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Author Topic: What should a Sound System frequency response look like?  (Read 3026 times)

Douglas R. Allen

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Re: What should a Sound System frequency response look like?
« Reply #30 on: November 14, 2019, 09:15:36 am »

These ....

    Not sure if the graph will follow over or not in the quote.  I've seen many post through the years on this. Some wanting a bass hump. Some wanting a more or less flat response through the response range of the system.  When it comes right down to it doesn't what is to be coming out of the system really determine what is needed for a pre emphasis? Putting a big hump on the end may "sound" fine with recorded music but we are "Mixing" aren't we? Also as the Fletcher Munson curve changes with spl so at what spl do you want to see this curve?  You put in bass drum or lower toms or bass guitar into the board etc. Eq those items to make the PA sound pleasing ( we hope ) in the low end for the majority of the patron's in the room.  Does it make sense to add this low end then have to Low Cut everything that doesn't need the low end boost, even if its to remove the harmonics that this boost in the lows Main PA gives in channels that don't need it? Another way of looking at it is you have some inputs that don't have a lot of high end in them so you put a big shelving boost on the high end of the PA then have to High Cut many of your channels because now they are too bright.  ( Maybe setup Aux Fed Highs so these won't reach the horns....)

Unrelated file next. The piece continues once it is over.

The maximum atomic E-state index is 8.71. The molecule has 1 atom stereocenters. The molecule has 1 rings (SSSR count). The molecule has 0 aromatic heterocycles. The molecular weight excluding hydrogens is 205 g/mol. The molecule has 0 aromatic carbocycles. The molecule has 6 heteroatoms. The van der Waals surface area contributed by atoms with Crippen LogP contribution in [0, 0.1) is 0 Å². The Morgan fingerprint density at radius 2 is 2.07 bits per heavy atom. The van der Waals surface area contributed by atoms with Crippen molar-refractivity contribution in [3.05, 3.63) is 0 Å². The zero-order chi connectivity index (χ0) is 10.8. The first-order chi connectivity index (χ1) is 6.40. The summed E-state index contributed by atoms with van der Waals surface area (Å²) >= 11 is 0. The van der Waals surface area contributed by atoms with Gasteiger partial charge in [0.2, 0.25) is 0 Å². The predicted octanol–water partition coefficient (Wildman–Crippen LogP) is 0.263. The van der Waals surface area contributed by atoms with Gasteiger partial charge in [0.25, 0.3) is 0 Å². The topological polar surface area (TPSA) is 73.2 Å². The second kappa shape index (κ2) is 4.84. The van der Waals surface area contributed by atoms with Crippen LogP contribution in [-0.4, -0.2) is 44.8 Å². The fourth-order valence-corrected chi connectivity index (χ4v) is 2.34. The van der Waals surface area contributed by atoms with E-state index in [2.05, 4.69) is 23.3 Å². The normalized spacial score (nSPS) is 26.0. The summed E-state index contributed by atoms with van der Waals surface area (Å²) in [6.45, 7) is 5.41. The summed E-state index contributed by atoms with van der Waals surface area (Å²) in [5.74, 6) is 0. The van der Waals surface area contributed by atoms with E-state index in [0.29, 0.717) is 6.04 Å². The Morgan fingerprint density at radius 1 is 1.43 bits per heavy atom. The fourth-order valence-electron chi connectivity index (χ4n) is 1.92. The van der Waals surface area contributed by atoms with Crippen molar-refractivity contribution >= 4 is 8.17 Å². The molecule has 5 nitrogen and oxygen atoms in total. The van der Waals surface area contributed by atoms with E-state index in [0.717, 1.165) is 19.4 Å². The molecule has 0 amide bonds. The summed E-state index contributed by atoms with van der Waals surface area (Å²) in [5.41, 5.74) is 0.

I'd rather add bass to a few channels than take bass out of many channels. As we know eq causes phase issues so I guess I'd want the PA setup so I can use the least amount of eq to start in the most amount of channels for the type of inputs I was mixing. If I wanted my drums to be bass heavy I could put them on a Bus. Eq the Bus Master heavy on the low end then low cut the drum channels that I don't want to ride this eq. Same as the Main Eq curve but in a different location. But does this make sense?  ??? ;)